Tourists forget the importance of first day's play

At his pre-match conference, Brian Lara identified the West Indies' frequent first-day flops as a problem they had to overcome to prevent their domination by England. It was, he noted, "pretty straightforward" what his players needed to understand.

"The first day is very, very important," he said. "We have to start in front, to show the way, and defend that position. We don't want to be coming from behind the eight-ball every time." It was, he noted, to be the main focus at the team meeting.

"Hopefully we're going to see that come to fruition tomorrow," was the parting comment. He was to be disappointed yet again, despite heartening performances by two of his young charges - Sylvester Joseph, on debut, and Dwayne Bravo - and the familiar reliability of Shivnarine Chanderpaul.

Lara was bold enough to bat on winning the toss, a reverse of the decision that cost him so heavily in the first Test at Lord's. It would have been more understandable had he bowled. The sky was grey, heavy overnight rain delayed the start by an hour, conditions were humid and the pitch carried more of a green tinge than at Lord's. But batting is the West Indies' strength and, even with a new opening batsman in Joseph, it was the only logical decision.

By mid-afternoon, with Joseph batting with the aplomb of a veteran, Ramnaresh Sarwan well entrenched and the partnership worth 75, a hard afternoon lay ahead for England. A matter of 35 minutes demonstrated the difference between a confident, well-balanced team and one so uncertain it finds it difficult to seize the moment.

Suddenly, Sarwan offered a loose drive at Andrew Flintoff and dragged an ordinary ball back into his stumps, as he had done at Edgbaston.

Lara then exposed his leg-stump and Flintoff duly hit it with a full-length delivery. It not only heightened the assertion that the West Indies captain is disconcerted by England's newest Ian Botham, but also that it is a small, penetrable, chink in the left-hander's armour. It triggered the memory of his first-ball dismissal to Craig White at The Oval four years ago.

As the reliable Chanderpaul joined Joseph, who had batted with sound judgement for two and a half hours, it was time for consolidation. But when Joseph fell to a weak shot off the lively Steven Harmison, three wickets had gone for 23 and the initiative was back with England.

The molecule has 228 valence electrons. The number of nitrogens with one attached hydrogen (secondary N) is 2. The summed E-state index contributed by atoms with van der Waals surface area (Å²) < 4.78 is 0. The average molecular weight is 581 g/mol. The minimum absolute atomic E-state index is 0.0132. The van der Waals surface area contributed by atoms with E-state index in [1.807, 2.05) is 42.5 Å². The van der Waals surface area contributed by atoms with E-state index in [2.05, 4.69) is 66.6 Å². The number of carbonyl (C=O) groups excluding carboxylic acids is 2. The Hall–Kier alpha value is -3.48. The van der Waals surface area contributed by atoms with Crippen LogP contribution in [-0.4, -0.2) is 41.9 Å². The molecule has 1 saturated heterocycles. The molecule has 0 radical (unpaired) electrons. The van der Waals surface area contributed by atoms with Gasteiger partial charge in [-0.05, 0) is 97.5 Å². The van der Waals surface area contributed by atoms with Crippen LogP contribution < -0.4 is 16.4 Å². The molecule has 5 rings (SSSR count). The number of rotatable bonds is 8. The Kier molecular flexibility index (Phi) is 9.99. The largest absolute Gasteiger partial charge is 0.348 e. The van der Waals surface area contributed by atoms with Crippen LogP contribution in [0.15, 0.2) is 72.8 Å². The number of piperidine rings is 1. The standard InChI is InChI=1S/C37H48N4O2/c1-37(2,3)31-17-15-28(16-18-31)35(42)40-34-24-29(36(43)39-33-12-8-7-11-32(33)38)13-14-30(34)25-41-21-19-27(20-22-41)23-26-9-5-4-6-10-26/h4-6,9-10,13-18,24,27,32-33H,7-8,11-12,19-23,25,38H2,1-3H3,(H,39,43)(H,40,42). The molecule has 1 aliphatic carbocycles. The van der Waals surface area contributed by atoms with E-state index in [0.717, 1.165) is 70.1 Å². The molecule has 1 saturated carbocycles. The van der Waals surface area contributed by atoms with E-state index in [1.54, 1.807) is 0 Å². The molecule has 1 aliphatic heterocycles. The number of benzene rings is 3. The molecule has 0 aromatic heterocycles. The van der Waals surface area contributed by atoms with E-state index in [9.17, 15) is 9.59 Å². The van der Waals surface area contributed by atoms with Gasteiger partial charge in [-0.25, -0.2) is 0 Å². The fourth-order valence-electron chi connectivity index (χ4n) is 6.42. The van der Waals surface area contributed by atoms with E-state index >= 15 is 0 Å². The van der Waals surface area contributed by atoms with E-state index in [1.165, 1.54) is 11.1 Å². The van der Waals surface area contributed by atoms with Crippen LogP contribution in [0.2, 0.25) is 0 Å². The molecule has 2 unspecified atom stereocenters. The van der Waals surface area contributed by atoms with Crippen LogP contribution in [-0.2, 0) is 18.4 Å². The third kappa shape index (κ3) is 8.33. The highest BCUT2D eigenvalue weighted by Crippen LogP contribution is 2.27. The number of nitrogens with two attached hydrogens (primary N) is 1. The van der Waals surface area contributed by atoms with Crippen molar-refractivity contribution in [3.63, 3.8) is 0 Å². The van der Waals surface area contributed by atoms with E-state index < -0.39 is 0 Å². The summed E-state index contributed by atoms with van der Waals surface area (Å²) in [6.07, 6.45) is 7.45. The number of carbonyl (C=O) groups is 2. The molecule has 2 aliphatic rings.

Joseph's first innings in Test cricket was promising. The 25-year-old Antiguan had never opened the innings at any level but looked right for the part. He was replaced by the 20-year-old Bravo, another newcomer. After his promising debut at Lord's, his batting has not matched the quality of his medium-paced bowling and he arrived with no form to recommend him. At 108 for 4, a total of 200 loomed.

Chanderpaul's qualities have been long since established, Bravo now set about confirming his. With brave, attacking cricket the two added 147. They were 40 minutes away from the end of an opening day that would have pleased Lara.

But Bravo spoiled his notable effort with a careless stroke, Chanderpaul followed in the probing Hoggard's next over and the West Indies were behind the eight-ball once more.

News
Emma Watson has become the latest target of the 4Chan nude hacking scandal
people
News
Alan Bennett criticised the lack of fairness in British society encapsulated by the private school system
peopleBut he does like Stewart Lee
Sport
David Moyes and Louis van Gaal
football
Arts and Entertainment
Sheridan Smith as Cilla Black and Ed Stoppard as her manager Brian Epstein
tvCilla Episode 2 review: Grit under the glamour in part two of biopic series starring Sheridan Smith
PROMOTED VIDEO
Have you tried new the Independent Digital Edition apps?
Life and Style
Alan Turing, who was convicted of gross indecency in 1952, was granted a royal pardon last year
life
Life and Style
life
Arts and Entertainment